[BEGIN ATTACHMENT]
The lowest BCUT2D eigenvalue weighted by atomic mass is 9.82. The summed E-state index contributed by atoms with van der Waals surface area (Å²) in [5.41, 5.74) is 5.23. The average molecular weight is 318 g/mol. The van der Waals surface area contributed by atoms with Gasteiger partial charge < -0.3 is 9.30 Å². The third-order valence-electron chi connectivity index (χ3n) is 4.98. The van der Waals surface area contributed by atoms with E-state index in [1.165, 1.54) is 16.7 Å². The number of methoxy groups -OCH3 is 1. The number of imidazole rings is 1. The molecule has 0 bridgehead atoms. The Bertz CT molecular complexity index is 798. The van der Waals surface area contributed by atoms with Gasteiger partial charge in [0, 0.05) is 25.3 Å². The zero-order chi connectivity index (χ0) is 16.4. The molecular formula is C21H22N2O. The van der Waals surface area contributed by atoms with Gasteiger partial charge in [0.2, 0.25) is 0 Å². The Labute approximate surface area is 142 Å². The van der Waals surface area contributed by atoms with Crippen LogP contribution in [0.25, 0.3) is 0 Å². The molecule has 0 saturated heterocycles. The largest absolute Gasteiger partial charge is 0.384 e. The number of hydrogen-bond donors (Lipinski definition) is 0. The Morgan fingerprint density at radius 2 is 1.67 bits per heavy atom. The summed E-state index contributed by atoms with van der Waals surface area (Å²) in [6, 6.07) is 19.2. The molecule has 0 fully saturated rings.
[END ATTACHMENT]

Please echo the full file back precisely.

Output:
The lowest BCUT2D eigenvalue weighted by atomic mass is 9.82. The summed E-state index contributed by atoms with van der Waals surface area (Å²) in [5.41, 5.74) is 5.23. The average molecular weight is 318 g/mol. The van der Waals surface area contributed by atoms with Gasteiger partial charge < -0.3 is 9.30 Å². The third-order valence-electron chi connectivity index (χ3n) is 4.98. The van der Waals surface area contributed by atoms with E-state index in [1.165, 1.54) is 16.7 Å². The number of methoxy groups -OCH3 is 1. The number of imidazole rings is 1. The molecule has 0 bridgehead atoms. The Bertz CT molecular complexity index is 798. The van der Waals surface area contributed by atoms with Gasteiger partial charge in [0, 0.05) is 25.3 Å². The zero-order chi connectivity index (χ0) is 16.4. The molecular formula is C21H22N2O. The van der Waals surface area contributed by atoms with Gasteiger partial charge in [0.2, 0.25) is 0 Å². The Labute approximate surface area is 142 Å². The van der Waals surface area contributed by atoms with Crippen LogP contribution in [0.25, 0.3) is 0 Å². The molecule has 0 saturated heterocycles. The largest absolute Gasteiger partial charge is 0.384 e. The number of hydrogen-bond donors (Lipinski definition) is 0. The Morgan fingerprint density at radius 2 is 1.67 bits per heavy atom. The summed E-state index contributed by atoms with van der Waals surface area (Å²) in [6, 6.07) is 19.2. The molecule has 0 fully saturated rings.